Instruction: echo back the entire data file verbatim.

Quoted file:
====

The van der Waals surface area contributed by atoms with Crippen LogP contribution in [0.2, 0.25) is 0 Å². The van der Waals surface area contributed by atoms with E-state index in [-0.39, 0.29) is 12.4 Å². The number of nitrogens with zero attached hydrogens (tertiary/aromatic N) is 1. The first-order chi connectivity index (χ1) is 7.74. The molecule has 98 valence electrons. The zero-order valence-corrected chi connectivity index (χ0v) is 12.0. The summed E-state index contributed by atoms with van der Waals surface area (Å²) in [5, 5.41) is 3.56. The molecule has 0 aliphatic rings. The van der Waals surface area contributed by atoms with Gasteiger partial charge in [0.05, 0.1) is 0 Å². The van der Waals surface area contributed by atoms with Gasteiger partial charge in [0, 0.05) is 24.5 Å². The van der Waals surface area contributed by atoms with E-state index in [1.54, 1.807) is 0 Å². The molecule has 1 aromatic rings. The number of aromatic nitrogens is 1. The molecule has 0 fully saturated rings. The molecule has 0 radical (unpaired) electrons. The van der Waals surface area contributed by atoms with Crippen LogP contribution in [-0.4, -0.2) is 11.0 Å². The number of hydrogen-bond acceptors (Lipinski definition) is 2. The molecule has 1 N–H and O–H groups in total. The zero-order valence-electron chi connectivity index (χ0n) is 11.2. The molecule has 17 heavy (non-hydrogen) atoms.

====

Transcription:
The van der Waals surface area contributed by atoms with Crippen LogP contribution in [0.2, 0.25) is 0 Å². The van der Waals surface area contributed by atoms with E-state index in [-0.39, 0.29) is 12.4 Å². The number of nitrogens with zero attached hydrogens (tertiary/aromatic N) is 1. The first-order chi connectivity index (χ1) is 7.74. The molecule has 98 valence electrons. The zero-order valence-corrected chi connectivity index (χ0v) is 12.0. The summed E-state index contributed by atoms with van der Waals surface area (Å²) in [5, 5.41) is 3.56. The molecule has 0 aliphatic rings. The van der Waals surface area contributed by atoms with Gasteiger partial charge in [0.05, 0.1) is 0 Å². The van der Waals surface area contributed by atoms with Gasteiger partial charge in [0, 0.05) is 24.5 Å². The van der Waals surface area contributed by atoms with E-state index in [1.54, 1.807) is 0 Å². The molecule has 1 aromatic rings. The number of aromatic nitrogens is 1. The molecule has 0 fully saturated rings. The molecule has 0 radical (unpaired) electrons. The van der Waals surface area contributed by atoms with Crippen LogP contribution in [-0.4, -0.2) is 11.0 Å². The number of hydrogen-bond acceptors (Lipinski definition) is 2. The molecule has 1 N–H and O–H groups in total. The zero-order valence-electron chi connectivity index (χ0n) is 11.2. The molecule has 17 heavy (non-hydrogen) atoms.